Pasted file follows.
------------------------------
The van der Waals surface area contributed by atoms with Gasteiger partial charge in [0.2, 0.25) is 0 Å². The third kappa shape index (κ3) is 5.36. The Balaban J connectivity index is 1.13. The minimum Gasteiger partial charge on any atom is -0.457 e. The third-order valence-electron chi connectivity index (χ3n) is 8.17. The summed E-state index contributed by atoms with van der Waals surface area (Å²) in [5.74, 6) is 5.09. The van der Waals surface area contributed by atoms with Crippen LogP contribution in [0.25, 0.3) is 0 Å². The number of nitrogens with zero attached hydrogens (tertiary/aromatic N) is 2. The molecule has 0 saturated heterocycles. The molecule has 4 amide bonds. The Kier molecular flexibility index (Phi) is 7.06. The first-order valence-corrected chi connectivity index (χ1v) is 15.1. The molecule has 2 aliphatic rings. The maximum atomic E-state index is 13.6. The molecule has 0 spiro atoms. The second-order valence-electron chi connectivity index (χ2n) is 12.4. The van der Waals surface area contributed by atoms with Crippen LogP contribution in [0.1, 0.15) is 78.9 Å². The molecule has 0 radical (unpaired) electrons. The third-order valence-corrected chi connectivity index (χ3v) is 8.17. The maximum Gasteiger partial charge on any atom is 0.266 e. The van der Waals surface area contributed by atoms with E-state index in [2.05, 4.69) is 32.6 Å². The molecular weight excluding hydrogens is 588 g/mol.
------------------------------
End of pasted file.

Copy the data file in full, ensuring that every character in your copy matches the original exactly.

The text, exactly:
The van der Waals surface area contributed by atoms with Gasteiger partial charge in [0.2, 0.25) is 0 Å². The third kappa shape index (κ3) is 5.36. The Balaban J connectivity index is 1.13. The minimum Gasteiger partial charge on any atom is -0.457 e. The third-order valence-electron chi connectivity index (χ3n) is 8.17. The summed E-state index contributed by atoms with van der Waals surface area (Å²) in [5.74, 6) is 5.09. The van der Waals surface area contributed by atoms with Crippen LogP contribution in [0.25, 0.3) is 0 Å². The number of nitrogens with zero attached hydrogens (tertiary/aromatic N) is 2. The molecule has 0 saturated heterocycles. The molecule has 4 amide bonds. The Kier molecular flexibility index (Phi) is 7.06. The first-order valence-corrected chi connectivity index (χ1v) is 15.1. The molecule has 2 aliphatic rings. The maximum atomic E-state index is 13.6. The molecule has 0 spiro atoms. The second-order valence-electron chi connectivity index (χ2n) is 12.4. The van der Waals surface area contributed by atoms with Crippen LogP contribution in [0.1, 0.15) is 78.9 Å². The molecule has 0 radical (unpaired) electrons. The third-order valence-corrected chi connectivity index (χ3v) is 8.17. The maximum Gasteiger partial charge on any atom is 0.266 e. The van der Waals surface area contributed by atoms with E-state index in [2.05, 4.69) is 32.6 Å². The molecular weight excluding hydrogens is 588 g/mol.